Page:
4. Two remarks about your comment: 1) You obviously knew exactly WHICH ‘Never Forget’ was meant despite the fact that the shirt, the post, and the comments all didn’t say anything at all about any 9/11 at all or even name any year. You can argue all you want about whether ‘9/11’ or ‘September 11’ or the standoff in Waco or Chile or circumcised babies should be what people think of. The fact is that nearly everyone thinks of the attacks against the US on 9/11/01. It’s an accepted shorthand, and not only in the US, for that day and those events. You can try to multi-lateral multi-culture multi-facet it all you want. ‘9/11/01 Never Forget’ means what it means today. I know someone who says that blogs aren’t ‘blogs.’ It doesn’t matter, really, because ‘blog’ has come to mean what it means today. Words and phrases change their meanings over time. It so happens that ‘9/11/01 Never Forget’ means the attacks of 9/11/01 at this point in the story. If you don’t think so you haven’t been paying attention. That’s your prerogative. Just don’t waste my time with it. 1.5) Unless maybe you’re suggesting that the makers of the shirt didn’t realize that they were copying the 9/11 shorthand? Give me a break. 2) You wrote ‘Now, is it perhaps a poor choice to use that phrase on those shirts knowing that it would remind many of the attacks of September 11, 2001 and seem insensitive? Absolutely.’ How can something be ‘absolutely’ insensitive AND worthy of this debate? My guess is that if the reference was absolutely insulting to black people or absolutely insulting to women or absolutely insulting to poor people I wouldn’t be hearing this. I’m betting that a lot of people who think the shirt is funny/clever wouldn’t even dream of doing something like that. Wanna be cool and coyly poke fun at 9/11 with a stupid shirt? Fine. If you wear it I’ll think you are a stupid idiot and I’ll call ’em as I see ’em. Your final paragraph exactly sums up what I posted about. The shirt is absolutely insensitive. I believe it’s a disgrace to the people who care about what happened on that day, but I don’t really imagine that the people wearing it have personal animosity against us. I could be wrong, though. Before this weekend, I wouldn’t have believed that anyone would stoop so low as to wear a shirt like that.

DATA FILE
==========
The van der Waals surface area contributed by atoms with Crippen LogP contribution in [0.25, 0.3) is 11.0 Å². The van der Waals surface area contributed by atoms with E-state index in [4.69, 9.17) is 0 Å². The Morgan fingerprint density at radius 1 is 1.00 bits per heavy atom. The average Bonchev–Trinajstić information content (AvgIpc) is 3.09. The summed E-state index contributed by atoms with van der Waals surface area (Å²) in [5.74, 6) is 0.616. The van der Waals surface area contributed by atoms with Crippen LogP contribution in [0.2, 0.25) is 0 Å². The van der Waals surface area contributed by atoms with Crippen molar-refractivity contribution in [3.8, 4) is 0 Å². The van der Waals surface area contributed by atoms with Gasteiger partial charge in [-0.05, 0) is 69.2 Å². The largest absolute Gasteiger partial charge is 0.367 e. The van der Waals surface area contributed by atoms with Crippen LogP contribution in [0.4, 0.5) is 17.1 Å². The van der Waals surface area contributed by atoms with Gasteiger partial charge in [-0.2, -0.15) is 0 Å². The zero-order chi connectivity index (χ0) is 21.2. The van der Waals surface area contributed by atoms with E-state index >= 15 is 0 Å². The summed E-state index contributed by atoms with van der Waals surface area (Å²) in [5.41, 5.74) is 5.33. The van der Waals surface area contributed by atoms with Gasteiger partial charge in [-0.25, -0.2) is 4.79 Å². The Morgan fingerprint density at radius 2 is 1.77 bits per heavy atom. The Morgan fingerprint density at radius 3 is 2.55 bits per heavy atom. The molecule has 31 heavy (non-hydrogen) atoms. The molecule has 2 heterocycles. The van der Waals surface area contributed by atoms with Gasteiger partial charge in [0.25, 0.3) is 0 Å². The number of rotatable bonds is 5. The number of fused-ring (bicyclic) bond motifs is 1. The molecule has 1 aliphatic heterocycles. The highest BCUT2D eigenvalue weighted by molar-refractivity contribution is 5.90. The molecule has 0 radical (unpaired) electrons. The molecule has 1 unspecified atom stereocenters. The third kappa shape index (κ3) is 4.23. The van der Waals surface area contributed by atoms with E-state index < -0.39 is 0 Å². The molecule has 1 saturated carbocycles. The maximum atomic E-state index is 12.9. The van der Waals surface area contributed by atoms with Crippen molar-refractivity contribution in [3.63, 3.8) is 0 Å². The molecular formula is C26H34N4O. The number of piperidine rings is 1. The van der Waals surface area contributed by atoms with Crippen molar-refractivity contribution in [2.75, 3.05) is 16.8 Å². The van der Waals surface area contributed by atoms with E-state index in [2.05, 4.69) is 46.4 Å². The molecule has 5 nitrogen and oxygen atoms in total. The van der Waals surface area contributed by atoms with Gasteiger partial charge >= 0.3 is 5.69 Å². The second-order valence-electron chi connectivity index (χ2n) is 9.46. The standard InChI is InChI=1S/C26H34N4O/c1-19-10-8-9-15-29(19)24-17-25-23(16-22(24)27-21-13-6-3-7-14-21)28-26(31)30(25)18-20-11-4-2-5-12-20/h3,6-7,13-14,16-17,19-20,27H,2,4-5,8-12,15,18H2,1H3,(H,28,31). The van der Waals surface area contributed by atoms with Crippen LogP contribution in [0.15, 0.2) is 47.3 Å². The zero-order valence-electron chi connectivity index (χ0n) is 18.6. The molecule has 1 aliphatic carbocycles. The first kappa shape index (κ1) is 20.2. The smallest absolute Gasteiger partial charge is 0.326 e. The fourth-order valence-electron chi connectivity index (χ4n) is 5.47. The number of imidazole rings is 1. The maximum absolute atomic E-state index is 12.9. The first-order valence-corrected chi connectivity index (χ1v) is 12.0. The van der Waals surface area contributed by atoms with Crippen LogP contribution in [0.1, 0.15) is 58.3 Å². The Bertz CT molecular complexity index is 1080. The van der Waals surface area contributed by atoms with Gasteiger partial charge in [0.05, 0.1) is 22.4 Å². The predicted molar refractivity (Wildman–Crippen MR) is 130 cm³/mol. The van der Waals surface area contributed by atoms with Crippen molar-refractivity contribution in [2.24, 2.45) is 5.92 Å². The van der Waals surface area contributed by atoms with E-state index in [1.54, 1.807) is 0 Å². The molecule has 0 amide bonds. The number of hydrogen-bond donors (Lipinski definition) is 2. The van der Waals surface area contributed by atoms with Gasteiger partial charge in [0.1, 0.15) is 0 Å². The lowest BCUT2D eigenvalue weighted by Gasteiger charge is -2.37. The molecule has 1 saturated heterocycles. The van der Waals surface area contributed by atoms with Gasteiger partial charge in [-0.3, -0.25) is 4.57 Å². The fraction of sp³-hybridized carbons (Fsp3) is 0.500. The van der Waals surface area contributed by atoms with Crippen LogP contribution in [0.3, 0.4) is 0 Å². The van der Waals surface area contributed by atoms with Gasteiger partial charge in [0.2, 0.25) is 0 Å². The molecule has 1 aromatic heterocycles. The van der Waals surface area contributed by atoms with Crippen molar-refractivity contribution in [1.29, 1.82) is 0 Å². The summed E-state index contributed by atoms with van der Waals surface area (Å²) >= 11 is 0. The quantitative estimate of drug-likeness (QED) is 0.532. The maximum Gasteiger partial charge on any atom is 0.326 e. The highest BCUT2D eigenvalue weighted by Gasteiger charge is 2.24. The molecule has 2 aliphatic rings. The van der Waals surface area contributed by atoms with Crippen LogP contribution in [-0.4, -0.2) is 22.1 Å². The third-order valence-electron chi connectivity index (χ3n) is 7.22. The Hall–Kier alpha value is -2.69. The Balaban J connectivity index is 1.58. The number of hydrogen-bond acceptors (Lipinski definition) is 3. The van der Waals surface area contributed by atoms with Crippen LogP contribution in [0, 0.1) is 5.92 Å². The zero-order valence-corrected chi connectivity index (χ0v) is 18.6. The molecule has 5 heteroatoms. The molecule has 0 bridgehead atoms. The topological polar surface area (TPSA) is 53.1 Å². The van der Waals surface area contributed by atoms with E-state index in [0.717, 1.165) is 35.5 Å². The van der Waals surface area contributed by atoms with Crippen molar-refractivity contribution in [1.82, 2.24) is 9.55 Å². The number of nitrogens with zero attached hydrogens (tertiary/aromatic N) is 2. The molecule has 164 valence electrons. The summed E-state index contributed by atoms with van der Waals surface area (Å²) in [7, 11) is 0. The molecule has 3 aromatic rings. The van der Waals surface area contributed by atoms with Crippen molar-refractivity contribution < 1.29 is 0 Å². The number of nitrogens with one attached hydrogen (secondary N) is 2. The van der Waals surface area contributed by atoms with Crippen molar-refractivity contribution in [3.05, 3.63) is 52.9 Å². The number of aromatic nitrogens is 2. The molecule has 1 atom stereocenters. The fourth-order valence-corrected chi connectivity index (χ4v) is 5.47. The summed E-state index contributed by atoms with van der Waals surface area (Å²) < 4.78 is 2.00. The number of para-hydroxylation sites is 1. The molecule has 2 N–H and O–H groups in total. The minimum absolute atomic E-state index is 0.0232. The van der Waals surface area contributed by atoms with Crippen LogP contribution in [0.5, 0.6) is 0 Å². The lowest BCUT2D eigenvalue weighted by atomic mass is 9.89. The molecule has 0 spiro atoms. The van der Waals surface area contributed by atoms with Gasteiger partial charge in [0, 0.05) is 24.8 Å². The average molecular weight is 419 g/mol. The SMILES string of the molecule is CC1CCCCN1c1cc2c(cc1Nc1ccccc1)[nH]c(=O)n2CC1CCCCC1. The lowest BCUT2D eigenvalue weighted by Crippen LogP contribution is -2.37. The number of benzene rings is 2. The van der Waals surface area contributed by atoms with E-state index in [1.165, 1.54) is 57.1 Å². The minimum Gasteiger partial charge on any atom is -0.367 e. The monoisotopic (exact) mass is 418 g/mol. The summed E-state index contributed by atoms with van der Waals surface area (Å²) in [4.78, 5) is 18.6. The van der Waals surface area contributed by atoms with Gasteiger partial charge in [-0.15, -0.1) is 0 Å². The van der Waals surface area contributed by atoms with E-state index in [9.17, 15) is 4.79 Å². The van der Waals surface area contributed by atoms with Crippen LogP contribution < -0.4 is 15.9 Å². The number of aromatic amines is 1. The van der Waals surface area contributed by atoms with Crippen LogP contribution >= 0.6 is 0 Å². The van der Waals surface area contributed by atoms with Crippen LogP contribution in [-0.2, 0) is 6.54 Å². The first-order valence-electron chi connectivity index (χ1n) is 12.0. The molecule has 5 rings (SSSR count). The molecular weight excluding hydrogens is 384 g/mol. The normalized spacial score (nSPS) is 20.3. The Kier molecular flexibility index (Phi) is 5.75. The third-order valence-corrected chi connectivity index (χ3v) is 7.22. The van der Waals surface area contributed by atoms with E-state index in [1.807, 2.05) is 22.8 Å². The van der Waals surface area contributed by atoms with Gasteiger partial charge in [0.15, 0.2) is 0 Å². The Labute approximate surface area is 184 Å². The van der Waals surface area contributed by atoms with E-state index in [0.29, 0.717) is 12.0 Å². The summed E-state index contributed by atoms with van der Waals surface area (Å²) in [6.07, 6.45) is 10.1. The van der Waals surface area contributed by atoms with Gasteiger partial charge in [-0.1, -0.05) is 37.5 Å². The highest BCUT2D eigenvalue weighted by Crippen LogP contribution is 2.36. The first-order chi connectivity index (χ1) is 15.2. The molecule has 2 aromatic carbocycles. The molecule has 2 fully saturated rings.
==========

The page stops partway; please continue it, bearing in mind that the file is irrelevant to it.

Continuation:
5. I’m not sure I even understand what you’re saying. ‘The problem I have with this sort of short-cut notation for 9/11 (why not September 11? Doesn’t the abbreviation cheapen it? We can’t take the time to say September? Does this include the Pentagon attack or just the World trade Center? What about the people who crashed in Pennsylvania?) is that is doesn’t really say anything in particular. Is it that the US was attacked? That people died? That innocent people died? What?’ OK, so that’s the problem you have with the ‘short-cut notation’. I’m curious why you would think that it wouldn’t include the people who died in two of the four attacks. (The Pentagon and in Pennsylvania.) Is there a written and verbal notation you would like added to ‘September 11th’ to guarantee that it includes those people? Should we add something else to make sure that we’re remembering the stewards and stewardesses on the flights? Because I sure as hell don’t see anything in ‘September 11th’ that tells me it includes the workers on those flights. Don’t EVEN get me started on why we haven’t amended ‘September 11th’ to specifically include the firefighters and police officers killed. I’m also curious why you want to leave the year off the date. Are we somehow too lazy to bother to say the year of the event? It’s a bit presumptuous to claim that ‘September 11th’ has to mean ‘September 11th, 2001’. Without saying the year, aren’t we cheapening it? It sounds like you’re just arguing for argument’s sake, because you just don’t like what was originally written. ‘To assume that the meaning of the events of that day are unambiguous and shared by all is unfair and condescending.’ Who assumed this? Never have I *EVER* heard this claimed explicitly or even assumed implicitly. ‘Is the meaning the same for someone who was there and someone was not? For someone whose loved one survived and someone whose loved on didn’t? Has anybod ever said to you, ‘I know exactly how you feel’ after a difficult event for you? Did you feel that they really did?’ Please connect this to the discussion of whether or not it was in poor taste to use a connection to the events of ‘September 11th, that day that four planes were crashed into different places, and people both on the planes and on the ground were killed. Oh, yeah, it was in 2001.’ on a t-shirt for a grocery strike. ‘A little Google research on never forget nets these:’ The discussion was about putting those words together with a date, specifically one that was a single digit off of what everyone (even you) knew was the reference being made on the shirt. I did your search based on the discussion at hand, ‘never forget’ ‘/11’, which is the phrase and the part of the date that they are drawing from. The entire first page was 100% ‘September 11th, that day that four planes were crashed into different places, and people both on the planes and on the ground were killed. Oh, yeah, it was in 2001.’-related. I checked the next pages; they looked like a pretty solid hit. So, since you seem to think Google was a good way of testing whether or not what was on the t-shirt should evoke ‘September 11th, that day that four planes were crashed into different places, and people both on the planes and on the ground were killed. Oh, yeah, it was in 2001.’, there’s your answer. Yes, it does. And you knew it, anyway. Why did I take the time to write so much on a post that I don’t feel deserved it? Because when I read it, I got the same feeling I got last 9/11, reading about people complaining that we should all just ‘get over it’ and stop making such a big deal about it. And today I didn’t feel like ignoring that.